Despite a beautiful performance from Tom Hiddleston as Hank Williams, Marc Abraham’s I Saw The Light can’t quite lift the country music icon out of the dark.
The Big Countryby Alexa Dalby
CAUTION: Here be spoilers
That most English of actors Tom Hiddleston may seem an unlikely choice for the role of Hank Williams, that most iconic of country musicians from Alabama. Certainly he has the tall, lean physical resemblance but, amazingly, he also inhabits the persona, the drawl, the lazy hillbilly charm and even his singing, where he gives an impressive rendition of Williams’ hits – including among many Lovesick Blues, Jambalaya, Hey, Good Lookin’ and, of course, I Saw The Light. The list goes on and on, so many of his songs still familiar because they have been covered extensively over the years by other artists.
But his exceptional performance doesn’t prevent this biopic from seeming overlong as it plods through Williams’ brief six-year chart-topping career before his death from a combination of drink and drugs. Director and screenwriter Marc Abraham (Flash Of Genius) concentrates on Williams’ personal dramas, his controlling mother (Cherry Jones), his on-off first marriage to the fiercely ambitious Audrey (excellent Elizabeth Olsen), who despite her inferior singing voice wants to share the stage limelight with him, and second wife Billie Jean (Maddie Hasson). Though we hear his hits, as interpreted by Hiddleston, there’s not enough insight into him and his talent, the sources of his inspiration and what made him such a ground-breaking musical icon.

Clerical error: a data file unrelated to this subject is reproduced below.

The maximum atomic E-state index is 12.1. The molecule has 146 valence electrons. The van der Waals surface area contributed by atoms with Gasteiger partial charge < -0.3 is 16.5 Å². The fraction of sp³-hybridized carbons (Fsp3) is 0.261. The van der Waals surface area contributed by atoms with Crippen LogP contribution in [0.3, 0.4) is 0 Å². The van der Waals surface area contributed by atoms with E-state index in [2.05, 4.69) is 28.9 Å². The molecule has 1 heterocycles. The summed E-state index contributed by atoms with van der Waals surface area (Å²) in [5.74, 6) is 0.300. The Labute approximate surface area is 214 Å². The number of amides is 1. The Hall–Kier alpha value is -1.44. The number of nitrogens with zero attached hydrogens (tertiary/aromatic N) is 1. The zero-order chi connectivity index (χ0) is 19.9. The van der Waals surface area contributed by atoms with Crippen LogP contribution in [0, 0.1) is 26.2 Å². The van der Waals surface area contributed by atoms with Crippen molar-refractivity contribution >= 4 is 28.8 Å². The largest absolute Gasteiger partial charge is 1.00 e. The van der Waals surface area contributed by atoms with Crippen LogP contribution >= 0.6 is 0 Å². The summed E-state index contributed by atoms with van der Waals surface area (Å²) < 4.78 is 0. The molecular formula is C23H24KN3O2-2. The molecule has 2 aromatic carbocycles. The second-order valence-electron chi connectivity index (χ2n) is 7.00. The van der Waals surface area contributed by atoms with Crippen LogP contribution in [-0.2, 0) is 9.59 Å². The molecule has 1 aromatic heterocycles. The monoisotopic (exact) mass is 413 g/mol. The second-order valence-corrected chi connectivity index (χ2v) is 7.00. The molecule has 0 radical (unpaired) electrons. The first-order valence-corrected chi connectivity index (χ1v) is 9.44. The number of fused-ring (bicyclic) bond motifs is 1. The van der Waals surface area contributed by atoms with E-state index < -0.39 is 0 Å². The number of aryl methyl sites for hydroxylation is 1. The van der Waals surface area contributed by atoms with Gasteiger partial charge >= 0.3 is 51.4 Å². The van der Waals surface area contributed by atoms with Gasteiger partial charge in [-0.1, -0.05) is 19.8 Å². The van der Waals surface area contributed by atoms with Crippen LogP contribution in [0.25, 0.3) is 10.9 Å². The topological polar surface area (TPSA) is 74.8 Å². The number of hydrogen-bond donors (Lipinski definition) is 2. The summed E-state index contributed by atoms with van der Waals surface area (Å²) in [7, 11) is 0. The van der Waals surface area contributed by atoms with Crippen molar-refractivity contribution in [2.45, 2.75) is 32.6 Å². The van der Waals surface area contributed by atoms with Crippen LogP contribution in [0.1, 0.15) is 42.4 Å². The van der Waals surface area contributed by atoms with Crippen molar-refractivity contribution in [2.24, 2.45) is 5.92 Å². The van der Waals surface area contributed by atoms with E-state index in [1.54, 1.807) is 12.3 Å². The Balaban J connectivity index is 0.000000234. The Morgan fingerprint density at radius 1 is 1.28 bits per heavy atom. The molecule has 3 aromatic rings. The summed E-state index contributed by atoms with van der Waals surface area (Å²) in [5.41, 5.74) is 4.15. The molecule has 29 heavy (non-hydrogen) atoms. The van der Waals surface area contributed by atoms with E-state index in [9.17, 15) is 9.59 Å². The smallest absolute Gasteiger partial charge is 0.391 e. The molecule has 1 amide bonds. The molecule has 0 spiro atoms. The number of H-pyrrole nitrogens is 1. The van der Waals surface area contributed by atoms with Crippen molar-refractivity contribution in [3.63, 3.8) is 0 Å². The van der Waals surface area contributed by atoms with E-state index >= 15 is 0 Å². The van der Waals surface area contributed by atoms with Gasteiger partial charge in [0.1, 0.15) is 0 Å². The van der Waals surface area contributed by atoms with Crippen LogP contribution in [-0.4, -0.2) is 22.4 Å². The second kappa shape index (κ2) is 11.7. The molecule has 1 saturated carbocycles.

Abraham uses the device of reimagined black-and-white interviews with Williams’ long-suffering manager Fred Rose (Bradley Whitford) to fill in the gaps in the story, since he skirts around dramatising some scenes that might have been more effective seen on screen. Williams finally achieved his ambition of playing at the Grand Ole Opry but in the end his unreliability and his reliance towards the end on a bogus doctor and his poisonous prescriptions sent his career into a downward slide, though he still remained as popular as ever.
Williams died suddenly of heart failure at the age of only 29 in the back of a Cadillac on his way to give a performance in Charleston, West Virginia. His funeral in 1953 in his home town of Montgomery was a huge event attended by 25,000 people and the film closes with actual amateur movie footage taken at the time. But though there are “steel guitars and weeping fiddles” a-plenty, as a final comment sums up, and despite the good performances throughout, the film still feels like a missed opportunity to get to the heart of its intriguing subject.
I Saw The Light is released on 6th May 2016 in the UK